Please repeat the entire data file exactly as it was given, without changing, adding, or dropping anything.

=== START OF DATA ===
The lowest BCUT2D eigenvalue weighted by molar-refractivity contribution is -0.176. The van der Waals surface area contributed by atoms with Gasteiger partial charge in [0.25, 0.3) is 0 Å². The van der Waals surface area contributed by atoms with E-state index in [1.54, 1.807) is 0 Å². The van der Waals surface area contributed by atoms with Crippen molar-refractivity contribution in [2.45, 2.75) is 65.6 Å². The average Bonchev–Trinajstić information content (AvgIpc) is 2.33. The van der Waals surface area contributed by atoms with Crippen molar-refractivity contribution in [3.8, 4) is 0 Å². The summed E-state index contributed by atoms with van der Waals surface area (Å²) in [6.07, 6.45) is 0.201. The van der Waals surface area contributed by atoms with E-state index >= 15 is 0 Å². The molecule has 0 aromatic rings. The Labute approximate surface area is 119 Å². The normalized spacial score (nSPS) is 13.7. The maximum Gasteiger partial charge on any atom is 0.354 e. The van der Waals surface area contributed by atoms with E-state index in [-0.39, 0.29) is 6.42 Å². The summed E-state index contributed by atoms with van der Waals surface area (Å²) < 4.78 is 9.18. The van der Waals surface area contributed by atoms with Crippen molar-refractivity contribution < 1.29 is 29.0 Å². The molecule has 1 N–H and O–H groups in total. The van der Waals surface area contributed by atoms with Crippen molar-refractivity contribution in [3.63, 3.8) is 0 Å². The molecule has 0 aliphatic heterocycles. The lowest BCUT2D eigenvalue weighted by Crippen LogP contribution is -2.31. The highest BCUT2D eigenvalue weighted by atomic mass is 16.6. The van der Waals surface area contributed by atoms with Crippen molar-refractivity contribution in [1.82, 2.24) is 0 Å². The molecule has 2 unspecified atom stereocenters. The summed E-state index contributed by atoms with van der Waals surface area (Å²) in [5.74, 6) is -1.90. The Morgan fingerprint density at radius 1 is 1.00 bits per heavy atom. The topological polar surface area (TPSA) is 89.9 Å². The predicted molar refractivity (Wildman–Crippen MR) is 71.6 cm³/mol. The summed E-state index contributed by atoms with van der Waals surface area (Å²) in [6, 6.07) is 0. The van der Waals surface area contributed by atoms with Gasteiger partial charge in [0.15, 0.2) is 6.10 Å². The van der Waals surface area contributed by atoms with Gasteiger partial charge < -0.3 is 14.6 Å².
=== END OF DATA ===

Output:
The lowest BCUT2D eigenvalue weighted by molar-refractivity contribution is -0.176. The van der Waals surface area contributed by atoms with Gasteiger partial charge in [0.25, 0.3) is 0 Å². The van der Waals surface area contributed by atoms with E-state index in [1.54, 1.807) is 0 Å². The van der Waals surface area contributed by atoms with Crippen molar-refractivity contribution in [2.45, 2.75) is 65.6 Å². The average Bonchev–Trinajstić information content (AvgIpc) is 2.33. The van der Waals surface area contributed by atoms with Crippen molar-refractivity contribution in [3.8, 4) is 0 Å². The summed E-state index contributed by atoms with van der Waals surface area (Å²) in [6.07, 6.45) is 0.201. The van der Waals surface area contributed by atoms with E-state index >= 15 is 0 Å². The molecule has 0 aromatic rings. The Labute approximate surface area is 119 Å². The normalized spacial score (nSPS) is 13.7. The maximum Gasteiger partial charge on any atom is 0.354 e. The van der Waals surface area contributed by atoms with E-state index in [-0.39, 0.29) is 6.42 Å². The summed E-state index contributed by atoms with van der Waals surface area (Å²) < 4.78 is 9.18. The van der Waals surface area contributed by atoms with Crippen molar-refractivity contribution < 1.29 is 29.0 Å². The molecule has 1 N–H and O–H groups in total. The van der Waals surface area contributed by atoms with Crippen molar-refractivity contribution in [3.63, 3.8) is 0 Å². The molecule has 0 aliphatic heterocycles. The lowest BCUT2D eigenvalue weighted by Crippen LogP contribution is -2.31. The highest BCUT2D eigenvalue weighted by atomic mass is 16.6. The van der Waals surface area contributed by atoms with Crippen molar-refractivity contribution in [1.82, 2.24) is 0 Å². The molecule has 2 unspecified atom stereocenters. The summed E-state index contributed by atoms with van der Waals surface area (Å²) in [5.74, 6) is -1.90. The Morgan fingerprint density at radius 1 is 1.00 bits per heavy atom. The topological polar surface area (TPSA) is 89.9 Å². The predicted molar refractivity (Wildman–Crippen MR) is 71.6 cm³/mol. The summed E-state index contributed by atoms with van der Waals surface area (Å²) in [6, 6.07) is 0. The van der Waals surface area contributed by atoms with Gasteiger partial charge in [0.15, 0.2) is 6.10 Å². The van der Waals surface area contributed by atoms with Gasteiger partial charge < -0.3 is 14.6 Å².